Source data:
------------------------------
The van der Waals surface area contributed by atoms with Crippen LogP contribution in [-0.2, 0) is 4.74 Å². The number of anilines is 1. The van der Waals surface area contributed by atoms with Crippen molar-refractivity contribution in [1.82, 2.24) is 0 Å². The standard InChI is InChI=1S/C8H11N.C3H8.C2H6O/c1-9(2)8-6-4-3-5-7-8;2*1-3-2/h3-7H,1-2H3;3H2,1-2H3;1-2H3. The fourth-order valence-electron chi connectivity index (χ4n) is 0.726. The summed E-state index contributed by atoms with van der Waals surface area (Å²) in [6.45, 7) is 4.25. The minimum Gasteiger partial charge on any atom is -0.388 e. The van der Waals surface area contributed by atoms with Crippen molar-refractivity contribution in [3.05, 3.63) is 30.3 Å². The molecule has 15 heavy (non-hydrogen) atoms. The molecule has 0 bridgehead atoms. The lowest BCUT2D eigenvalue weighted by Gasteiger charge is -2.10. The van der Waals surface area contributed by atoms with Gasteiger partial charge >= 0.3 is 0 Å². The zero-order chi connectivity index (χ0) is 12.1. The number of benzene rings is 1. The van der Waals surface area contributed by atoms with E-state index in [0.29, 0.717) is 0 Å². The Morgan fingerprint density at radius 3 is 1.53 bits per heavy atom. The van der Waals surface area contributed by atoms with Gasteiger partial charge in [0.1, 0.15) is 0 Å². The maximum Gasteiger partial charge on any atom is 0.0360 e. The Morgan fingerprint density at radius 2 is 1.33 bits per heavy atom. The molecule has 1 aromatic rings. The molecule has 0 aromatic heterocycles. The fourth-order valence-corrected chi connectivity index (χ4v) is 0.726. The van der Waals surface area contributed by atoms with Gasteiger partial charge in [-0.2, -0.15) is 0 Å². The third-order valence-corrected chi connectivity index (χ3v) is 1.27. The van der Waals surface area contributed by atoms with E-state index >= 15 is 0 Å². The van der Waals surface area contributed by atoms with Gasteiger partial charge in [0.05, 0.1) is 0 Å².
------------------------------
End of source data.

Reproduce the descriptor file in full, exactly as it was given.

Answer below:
The van der Waals surface area contributed by atoms with Crippen LogP contribution in [-0.2, 0) is 4.74 Å². The number of anilines is 1. The van der Waals surface area contributed by atoms with Crippen molar-refractivity contribution in [1.82, 2.24) is 0 Å². The standard InChI is InChI=1S/C8H11N.C3H8.C2H6O/c1-9(2)8-6-4-3-5-7-8;2*1-3-2/h3-7H,1-2H3;3H2,1-2H3;1-2H3. The fourth-order valence-electron chi connectivity index (χ4n) is 0.726. The summed E-state index contributed by atoms with van der Waals surface area (Å²) in [6.45, 7) is 4.25. The minimum Gasteiger partial charge on any atom is -0.388 e. The van der Waals surface area contributed by atoms with Crippen molar-refractivity contribution in [3.05, 3.63) is 30.3 Å². The molecule has 15 heavy (non-hydrogen) atoms. The molecule has 0 bridgehead atoms. The lowest BCUT2D eigenvalue weighted by Gasteiger charge is -2.10. The van der Waals surface area contributed by atoms with Gasteiger partial charge >= 0.3 is 0 Å². The zero-order chi connectivity index (χ0) is 12.1. The number of benzene rings is 1. The van der Waals surface area contributed by atoms with E-state index in [0.29, 0.717) is 0 Å². The Morgan fingerprint density at radius 3 is 1.53 bits per heavy atom. The van der Waals surface area contributed by atoms with Gasteiger partial charge in [0.1, 0.15) is 0 Å². The maximum Gasteiger partial charge on any atom is 0.0360 e. The Morgan fingerprint density at radius 2 is 1.33 bits per heavy atom. The molecule has 1 aromatic rings. The molecule has 0 aromatic heterocycles. The fourth-order valence-corrected chi connectivity index (χ4v) is 0.726. The van der Waals surface area contributed by atoms with Gasteiger partial charge in [-0.2, -0.15) is 0 Å². The third-order valence-corrected chi connectivity index (χ3v) is 1.27. The van der Waals surface area contributed by atoms with E-state index >= 15 is 0 Å². The van der Waals surface area contributed by atoms with Gasteiger partial charge in [0.05, 0.1) is 0 Å².